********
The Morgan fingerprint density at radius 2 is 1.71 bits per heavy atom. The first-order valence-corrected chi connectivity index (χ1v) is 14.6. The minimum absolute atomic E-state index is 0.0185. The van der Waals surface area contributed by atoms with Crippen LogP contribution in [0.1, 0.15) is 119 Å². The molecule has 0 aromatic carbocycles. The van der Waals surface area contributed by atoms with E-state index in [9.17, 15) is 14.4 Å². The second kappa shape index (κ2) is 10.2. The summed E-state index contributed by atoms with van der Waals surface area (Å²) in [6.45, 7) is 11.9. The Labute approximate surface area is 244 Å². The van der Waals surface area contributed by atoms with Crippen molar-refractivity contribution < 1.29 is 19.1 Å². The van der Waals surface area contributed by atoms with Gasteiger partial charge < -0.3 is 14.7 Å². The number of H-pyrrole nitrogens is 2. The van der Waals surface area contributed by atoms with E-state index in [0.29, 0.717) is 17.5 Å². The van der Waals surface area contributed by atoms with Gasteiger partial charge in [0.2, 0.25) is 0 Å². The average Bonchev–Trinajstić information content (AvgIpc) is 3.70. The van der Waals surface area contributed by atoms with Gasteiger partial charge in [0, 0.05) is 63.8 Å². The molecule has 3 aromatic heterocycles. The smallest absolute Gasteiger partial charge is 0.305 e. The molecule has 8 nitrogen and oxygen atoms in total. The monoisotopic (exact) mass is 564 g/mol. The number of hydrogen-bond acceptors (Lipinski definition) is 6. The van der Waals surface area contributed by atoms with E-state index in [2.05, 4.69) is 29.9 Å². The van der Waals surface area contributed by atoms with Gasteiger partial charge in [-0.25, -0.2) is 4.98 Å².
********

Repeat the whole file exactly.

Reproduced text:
The Morgan fingerprint density at radius 2 is 1.71 bits per heavy atom. The first-order valence-corrected chi connectivity index (χ1v) is 14.6. The minimum absolute atomic E-state index is 0.0185. The van der Waals surface area contributed by atoms with Crippen LogP contribution in [0.1, 0.15) is 119 Å². The molecule has 0 aromatic carbocycles. The van der Waals surface area contributed by atoms with E-state index in [9.17, 15) is 14.4 Å². The second kappa shape index (κ2) is 10.2. The summed E-state index contributed by atoms with van der Waals surface area (Å²) in [6.45, 7) is 11.9. The Labute approximate surface area is 244 Å². The van der Waals surface area contributed by atoms with Crippen molar-refractivity contribution < 1.29 is 19.1 Å². The van der Waals surface area contributed by atoms with Gasteiger partial charge < -0.3 is 14.7 Å². The number of H-pyrrole nitrogens is 2. The van der Waals surface area contributed by atoms with E-state index in [0.29, 0.717) is 17.5 Å². The van der Waals surface area contributed by atoms with Gasteiger partial charge in [0.2, 0.25) is 0 Å². The average Bonchev–Trinajstić information content (AvgIpc) is 3.70. The van der Waals surface area contributed by atoms with Gasteiger partial charge in [0, 0.05) is 63.8 Å². The molecule has 3 aromatic heterocycles. The smallest absolute Gasteiger partial charge is 0.305 e. The molecule has 8 nitrogen and oxygen atoms in total. The monoisotopic (exact) mass is 564 g/mol. The number of hydrogen-bond acceptors (Lipinski definition) is 6. The van der Waals surface area contributed by atoms with E-state index in [2.05, 4.69) is 29.9 Å². The van der Waals surface area contributed by atoms with Gasteiger partial charge in [-0.25, -0.2) is 4.98 Å².